Brucellosis is one of the major bacterial zoonoses, and in humans is also known as undulent fever, Malta Fever or Mediterranean Fever. It is occasionally transmitted to humans by direct or indirect contact with infected animals. It is caused by a different species of the brucella group of organisms and characterized by intermittent or irregular febrile attacks, with profuse sweating, arthritis and an enlarged spleen. The disease may last for several days, months or occasionally, even years. Brucellosis is both a severe human disease and a disease of animals with serious economic consequences.
Problem Statement Brucellosis is a recognized public health hazard that is found the world over. It is endemic wherever cattle, pigs, goats and sheep are raised in large numbers. The important endemic areas for Brucellosis exist in Mediterranean zones, Europe, Central Asia, Mexico and South America.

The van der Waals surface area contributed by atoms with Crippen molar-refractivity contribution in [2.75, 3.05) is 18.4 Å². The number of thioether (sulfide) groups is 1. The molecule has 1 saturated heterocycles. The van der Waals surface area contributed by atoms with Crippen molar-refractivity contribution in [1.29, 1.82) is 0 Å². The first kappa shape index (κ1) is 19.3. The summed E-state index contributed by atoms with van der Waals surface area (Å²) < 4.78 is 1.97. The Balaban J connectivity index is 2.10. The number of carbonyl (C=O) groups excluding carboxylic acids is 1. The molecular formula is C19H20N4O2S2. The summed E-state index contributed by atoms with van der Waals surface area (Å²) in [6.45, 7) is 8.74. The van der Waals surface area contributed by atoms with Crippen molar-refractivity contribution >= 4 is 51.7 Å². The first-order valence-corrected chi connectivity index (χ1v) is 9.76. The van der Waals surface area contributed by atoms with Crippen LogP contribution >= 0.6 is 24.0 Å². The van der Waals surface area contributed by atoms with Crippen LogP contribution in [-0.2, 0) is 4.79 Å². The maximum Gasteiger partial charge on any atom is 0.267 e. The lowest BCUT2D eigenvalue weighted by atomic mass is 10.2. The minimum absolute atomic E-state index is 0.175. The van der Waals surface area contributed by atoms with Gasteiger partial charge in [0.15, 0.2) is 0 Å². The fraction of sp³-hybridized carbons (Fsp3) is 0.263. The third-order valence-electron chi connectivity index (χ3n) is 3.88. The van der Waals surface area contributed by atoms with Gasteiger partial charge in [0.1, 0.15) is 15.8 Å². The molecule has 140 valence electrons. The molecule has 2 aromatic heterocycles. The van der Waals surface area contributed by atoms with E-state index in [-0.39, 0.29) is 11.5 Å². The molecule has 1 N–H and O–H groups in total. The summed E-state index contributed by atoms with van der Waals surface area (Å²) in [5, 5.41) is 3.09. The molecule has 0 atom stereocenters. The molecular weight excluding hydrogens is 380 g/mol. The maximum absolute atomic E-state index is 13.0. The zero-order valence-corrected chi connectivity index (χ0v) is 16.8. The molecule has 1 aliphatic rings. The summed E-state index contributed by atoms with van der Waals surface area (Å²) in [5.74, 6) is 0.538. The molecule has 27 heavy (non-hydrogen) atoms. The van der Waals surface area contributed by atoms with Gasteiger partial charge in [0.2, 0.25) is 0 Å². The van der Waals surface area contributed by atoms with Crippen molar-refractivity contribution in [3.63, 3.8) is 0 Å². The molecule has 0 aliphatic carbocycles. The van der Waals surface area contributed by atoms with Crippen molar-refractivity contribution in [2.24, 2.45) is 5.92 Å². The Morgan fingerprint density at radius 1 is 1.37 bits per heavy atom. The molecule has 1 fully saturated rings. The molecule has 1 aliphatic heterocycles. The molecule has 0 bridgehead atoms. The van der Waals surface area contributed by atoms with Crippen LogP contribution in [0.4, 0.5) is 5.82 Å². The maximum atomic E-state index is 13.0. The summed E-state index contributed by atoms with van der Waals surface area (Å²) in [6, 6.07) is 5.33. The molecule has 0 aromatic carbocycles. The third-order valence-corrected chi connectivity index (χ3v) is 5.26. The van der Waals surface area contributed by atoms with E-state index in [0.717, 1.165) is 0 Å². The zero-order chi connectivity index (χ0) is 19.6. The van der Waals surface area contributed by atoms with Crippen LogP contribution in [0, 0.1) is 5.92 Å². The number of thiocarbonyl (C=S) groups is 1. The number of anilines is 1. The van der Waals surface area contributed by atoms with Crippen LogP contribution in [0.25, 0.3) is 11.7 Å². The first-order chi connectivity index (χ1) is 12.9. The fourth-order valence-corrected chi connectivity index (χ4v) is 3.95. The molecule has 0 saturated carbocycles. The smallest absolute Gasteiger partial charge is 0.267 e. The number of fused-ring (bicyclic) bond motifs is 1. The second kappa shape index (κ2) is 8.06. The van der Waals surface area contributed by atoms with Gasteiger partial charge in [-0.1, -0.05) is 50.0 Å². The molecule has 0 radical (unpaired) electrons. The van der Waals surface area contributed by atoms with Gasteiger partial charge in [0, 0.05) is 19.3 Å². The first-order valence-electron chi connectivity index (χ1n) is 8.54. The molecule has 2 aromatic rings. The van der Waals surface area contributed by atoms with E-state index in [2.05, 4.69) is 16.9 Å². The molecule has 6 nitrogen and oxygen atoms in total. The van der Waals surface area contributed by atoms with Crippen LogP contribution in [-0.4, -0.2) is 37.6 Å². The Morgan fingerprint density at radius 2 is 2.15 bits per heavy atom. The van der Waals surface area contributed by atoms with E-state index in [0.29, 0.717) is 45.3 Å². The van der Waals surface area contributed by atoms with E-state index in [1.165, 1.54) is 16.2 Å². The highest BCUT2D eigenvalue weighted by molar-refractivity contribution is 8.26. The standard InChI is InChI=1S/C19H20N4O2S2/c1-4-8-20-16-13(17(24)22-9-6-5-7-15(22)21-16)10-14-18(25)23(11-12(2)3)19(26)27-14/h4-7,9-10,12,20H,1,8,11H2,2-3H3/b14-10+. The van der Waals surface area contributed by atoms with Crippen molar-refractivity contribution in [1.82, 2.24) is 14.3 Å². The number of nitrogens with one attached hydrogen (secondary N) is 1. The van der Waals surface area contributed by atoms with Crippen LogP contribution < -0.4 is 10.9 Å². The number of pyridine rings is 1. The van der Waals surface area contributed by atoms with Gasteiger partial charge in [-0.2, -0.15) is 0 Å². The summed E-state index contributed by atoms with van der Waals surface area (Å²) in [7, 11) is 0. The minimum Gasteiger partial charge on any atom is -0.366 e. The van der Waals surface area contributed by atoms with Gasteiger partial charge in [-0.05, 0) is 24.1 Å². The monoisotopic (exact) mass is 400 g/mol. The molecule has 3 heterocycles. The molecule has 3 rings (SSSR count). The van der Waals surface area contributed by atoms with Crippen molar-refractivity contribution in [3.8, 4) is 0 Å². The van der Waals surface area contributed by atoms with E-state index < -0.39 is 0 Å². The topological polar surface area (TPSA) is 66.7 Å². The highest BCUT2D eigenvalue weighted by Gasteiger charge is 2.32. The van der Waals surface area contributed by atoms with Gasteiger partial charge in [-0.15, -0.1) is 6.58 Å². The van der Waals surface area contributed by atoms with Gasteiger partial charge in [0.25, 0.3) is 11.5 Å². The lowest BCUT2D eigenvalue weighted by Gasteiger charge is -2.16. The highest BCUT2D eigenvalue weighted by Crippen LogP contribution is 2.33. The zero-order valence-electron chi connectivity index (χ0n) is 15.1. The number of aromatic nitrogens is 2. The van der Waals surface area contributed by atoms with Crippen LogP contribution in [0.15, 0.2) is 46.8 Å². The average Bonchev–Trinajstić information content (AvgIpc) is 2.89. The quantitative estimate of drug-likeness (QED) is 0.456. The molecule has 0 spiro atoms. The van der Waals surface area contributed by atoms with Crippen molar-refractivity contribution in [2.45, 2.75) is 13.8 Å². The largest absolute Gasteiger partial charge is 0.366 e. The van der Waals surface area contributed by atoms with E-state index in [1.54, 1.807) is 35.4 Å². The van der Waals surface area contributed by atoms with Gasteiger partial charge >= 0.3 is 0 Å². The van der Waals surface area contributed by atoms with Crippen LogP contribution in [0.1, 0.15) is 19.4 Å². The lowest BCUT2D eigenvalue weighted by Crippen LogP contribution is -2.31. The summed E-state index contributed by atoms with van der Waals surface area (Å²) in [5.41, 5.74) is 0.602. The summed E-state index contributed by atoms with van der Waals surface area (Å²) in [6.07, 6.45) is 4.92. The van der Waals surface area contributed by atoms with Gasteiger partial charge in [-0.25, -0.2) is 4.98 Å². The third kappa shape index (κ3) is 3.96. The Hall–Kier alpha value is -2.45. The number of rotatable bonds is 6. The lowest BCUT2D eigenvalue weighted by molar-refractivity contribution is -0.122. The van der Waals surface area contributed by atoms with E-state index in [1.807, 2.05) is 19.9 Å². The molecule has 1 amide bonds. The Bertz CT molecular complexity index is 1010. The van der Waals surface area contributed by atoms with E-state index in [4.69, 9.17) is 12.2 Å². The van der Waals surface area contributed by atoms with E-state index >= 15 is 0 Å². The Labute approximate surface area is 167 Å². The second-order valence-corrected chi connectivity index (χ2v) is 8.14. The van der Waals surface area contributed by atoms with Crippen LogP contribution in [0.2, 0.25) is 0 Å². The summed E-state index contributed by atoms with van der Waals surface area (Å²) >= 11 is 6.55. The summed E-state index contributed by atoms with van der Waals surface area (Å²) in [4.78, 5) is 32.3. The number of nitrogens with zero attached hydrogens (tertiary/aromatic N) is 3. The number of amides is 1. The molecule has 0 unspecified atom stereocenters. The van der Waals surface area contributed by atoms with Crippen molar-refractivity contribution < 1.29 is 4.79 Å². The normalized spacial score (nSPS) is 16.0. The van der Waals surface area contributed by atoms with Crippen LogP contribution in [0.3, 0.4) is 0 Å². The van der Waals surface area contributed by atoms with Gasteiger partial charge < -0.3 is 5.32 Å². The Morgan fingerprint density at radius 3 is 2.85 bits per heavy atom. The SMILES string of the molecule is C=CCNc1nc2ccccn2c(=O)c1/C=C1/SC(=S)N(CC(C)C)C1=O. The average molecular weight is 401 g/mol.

Animal Brucellosis has been reported from practically every state in India. However, no statistical information is available about the extent of infection in humans in various parts of the country.
The prevalence of human Brucellosis is difficult to estimate. Many cases remain undiagnosed either because they are not apparent, or because physicians in many countries are unfamiliar with the disease.